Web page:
Friday, February 29, 2008

Cool Characters Transform

I’m most definitely one of those people that likes to sport one-liner t-shirts. You know the kind—I’ve Misplaced My Mind, That’s My Story and I’m Sticking to It, etc. And those kinds of statement’s represent what a character I am. I don’t fit a mold (some might say I’ve broken it with my hips), cause I never really fit anywhere. As a high schooler I was a jock, a nerd and artsy. Now at the office I have friends in four departments that span the gamut from lowly to upper class. So I still don’t really fit in anywhere to a T.

But I think those kinds of characters are the strongest. They can blend with anyone…yet have the variety to stand out when the need calls for them to rise up. I’ve realized that not only do my characters get second chances, they also tend to be this type of gal or guy.

As some of the other Star-Crossed members have said inspiration can come from anywhere. I know that I have ideas daily, but after being a writer for a while I’ve learned to weed out the good from the bad. Sometimes I do try to opt for the characters that fall outside the box, like a fast food mascot or quirky copy clerk (this used to be a job of mine).

Out of the brainstormed ideas, I try to ask the questions that matter to the characters…who were they, who are they, what do they want, and what will stop them from having it? Read on for some examples of how I got inspired, then grew my characters. :0)

My bf is a constant plethora of material. I have to give him kudos for giving me the mascot idea. He was telling me about watching the Chick-fil-A cow on one side of the street taunt Red from Red Robin when they were having a hiring fair. He said, “I kept waiting for them to start tussling in the parking lot.” Of course I went the romantic road and thought what if their feud had started in school, then ballooned in adulthood? Then I considered what could make them bridge that huge gap—a child? Of course, I knew that I couldn’t use these characters per se, so I dreamed up a couple stand-ins that have intriguing backgrounds. (Like a bluebird that imagines herself as a superhero so she can suit up and withstand daily ribbing by the opponent’s crass cronies.)

TV and movies are also a wellspring of ideas. No, I don’t lift them straight from the context, but sometimes a situation (definitely reality tv) makes me brainstorm instantaneously. I’m a huge fan of Dr. Phil (yes, I said it). So I loved the idea of having a therapist as a hero, though Kendron’s idea of love don’t exactly fly with the heroine who has lived through her parent's divorce and remarriage in PERFECTION NOT REQUIRED. My entire cast from JUST ONE LIFE came from tv heroes (including Adrian Paul) and a Victoria Secret catalogue granted me the perfect woman to play my heroine. Those sword wielders I've mentioned from TIES OF VALOR are courtesy of Conan and Red Sonja...with a sci-fi twist! I know the movies rank high in cheese factor now, but Arnold in his prime swinging that broadsword…need I say more?

I’m hooked on Project Runway and loved the “costumes” they did for the futuristic 2066 collection. It included a fabulous duster jacket and garden party dress. That’s where the “look” of BELIEVE IN ME started. (Kaida, one of the strongest women I’ve created, was inspired by a Nike ad for sportswear.) Jacqui’s job was inspired by a concert I attended where I saw an awesome lighting show. Since I needed Jacqui to have an edge, while still being artsy, I gave her a painful past. Overcoming that pushes her to strive to be the best…and therefore become a superhero that kicks butt (like the ones I read about as a teen). Rad, the hero, started as a Fabio wantabe and ended up rocking my world like Colossus…hard as steel with a soft touch who never lets his team down. As readers who’ve stopped by the blog in October know, I love Halloween, which is synonymous with costumes. One of the most energetic characters stemmed from a Halloween get-up. I instantly thought of Aphrodite, but didn’t want to traipse around clad in a toga (like college). So I pondered a modernizing idea and my matchmaker from GA was born. Of course one unstoppable force must have another to counterbalance, so I pitted her against an ex-NFL player. (Which meant I had to do some research on football!) Though they’re striving for the same award, their paths to get there are far different. She’s shy but trying to be outspoken to fulfill her mother's vision, and he’s a national icon who’s trying to fit in to a whole new world without the training wheels.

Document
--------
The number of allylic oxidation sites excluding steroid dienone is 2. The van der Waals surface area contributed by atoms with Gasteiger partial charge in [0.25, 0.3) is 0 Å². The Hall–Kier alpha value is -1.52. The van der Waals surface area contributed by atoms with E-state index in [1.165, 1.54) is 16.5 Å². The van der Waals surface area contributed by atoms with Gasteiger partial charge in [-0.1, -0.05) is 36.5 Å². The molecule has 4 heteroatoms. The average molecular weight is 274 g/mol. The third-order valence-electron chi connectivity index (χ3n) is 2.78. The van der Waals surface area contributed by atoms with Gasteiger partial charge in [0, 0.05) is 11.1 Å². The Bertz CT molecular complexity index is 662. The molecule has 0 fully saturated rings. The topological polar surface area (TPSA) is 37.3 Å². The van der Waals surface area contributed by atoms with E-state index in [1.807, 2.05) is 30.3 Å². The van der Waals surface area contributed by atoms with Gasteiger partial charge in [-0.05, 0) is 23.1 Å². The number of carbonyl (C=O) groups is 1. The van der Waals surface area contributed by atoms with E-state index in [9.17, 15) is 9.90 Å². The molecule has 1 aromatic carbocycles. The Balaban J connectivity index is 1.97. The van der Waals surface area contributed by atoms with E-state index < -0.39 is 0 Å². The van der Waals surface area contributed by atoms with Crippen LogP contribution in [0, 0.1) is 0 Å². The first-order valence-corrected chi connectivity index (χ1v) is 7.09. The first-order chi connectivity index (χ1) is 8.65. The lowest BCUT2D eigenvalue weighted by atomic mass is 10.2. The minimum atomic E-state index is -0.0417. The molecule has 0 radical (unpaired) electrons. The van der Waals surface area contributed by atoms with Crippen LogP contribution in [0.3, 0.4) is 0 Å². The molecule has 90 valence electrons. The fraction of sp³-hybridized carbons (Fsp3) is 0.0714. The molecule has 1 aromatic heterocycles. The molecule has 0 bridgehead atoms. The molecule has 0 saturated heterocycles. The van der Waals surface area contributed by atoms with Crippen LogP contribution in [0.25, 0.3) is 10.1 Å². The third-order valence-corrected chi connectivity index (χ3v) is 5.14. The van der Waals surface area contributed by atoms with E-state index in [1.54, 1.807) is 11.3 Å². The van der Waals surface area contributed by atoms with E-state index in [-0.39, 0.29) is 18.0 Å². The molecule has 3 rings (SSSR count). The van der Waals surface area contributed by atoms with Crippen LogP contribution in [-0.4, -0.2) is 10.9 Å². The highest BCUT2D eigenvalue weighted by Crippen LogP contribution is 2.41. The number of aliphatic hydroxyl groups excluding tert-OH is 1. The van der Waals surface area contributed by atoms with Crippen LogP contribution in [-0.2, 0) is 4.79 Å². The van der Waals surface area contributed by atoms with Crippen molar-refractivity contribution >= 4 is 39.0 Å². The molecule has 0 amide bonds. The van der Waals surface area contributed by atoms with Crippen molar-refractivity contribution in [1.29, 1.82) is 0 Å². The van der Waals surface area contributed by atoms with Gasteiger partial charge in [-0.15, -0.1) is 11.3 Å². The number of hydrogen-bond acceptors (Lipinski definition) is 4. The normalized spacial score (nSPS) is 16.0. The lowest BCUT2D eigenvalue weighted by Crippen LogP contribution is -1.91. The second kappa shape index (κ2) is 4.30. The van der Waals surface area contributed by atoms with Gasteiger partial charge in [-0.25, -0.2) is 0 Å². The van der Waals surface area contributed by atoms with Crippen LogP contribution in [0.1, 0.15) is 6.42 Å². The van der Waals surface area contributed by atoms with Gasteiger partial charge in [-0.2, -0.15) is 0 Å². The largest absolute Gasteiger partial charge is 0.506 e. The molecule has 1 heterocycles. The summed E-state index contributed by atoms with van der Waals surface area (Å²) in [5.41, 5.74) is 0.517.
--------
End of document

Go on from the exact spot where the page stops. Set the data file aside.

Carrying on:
Transformation is the key to strong characters, because readers want to see them grow. They want to see a person they can identify with, then have those “cliché” characters blossom into what they imagine they could be. Bridging the gap between those two parallels is what makes creating characters fun…because the author’s imagination is the limit.

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As you might be able to tell, I love pictures as visuals. (Could it have something to do with being an Art major?) I covered one wall of my office (when I was a copy clerk) with pics of my JUST ONE LIFE cast. They instantly caught co-workers' attention and made them ask how I was using them. Plus while I was working my subconscious could be free to wander this way and that to test out turns in my plot.



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2 comments:

Savanna Kougar said...

I certainly relate to your fascinating, detailed explanation of finding your heroines and heroes.
I'm also one of those 'who don't fit in anywhere', never have -- but with eclectic friendships, and I've always enjoyed talking to and knowing people from all walks/cultures of life. Wonderful blog.

Skylar Masey said...

Thanks so much Savanna! I find other people fascinating, especially since some are so different than how they look :0)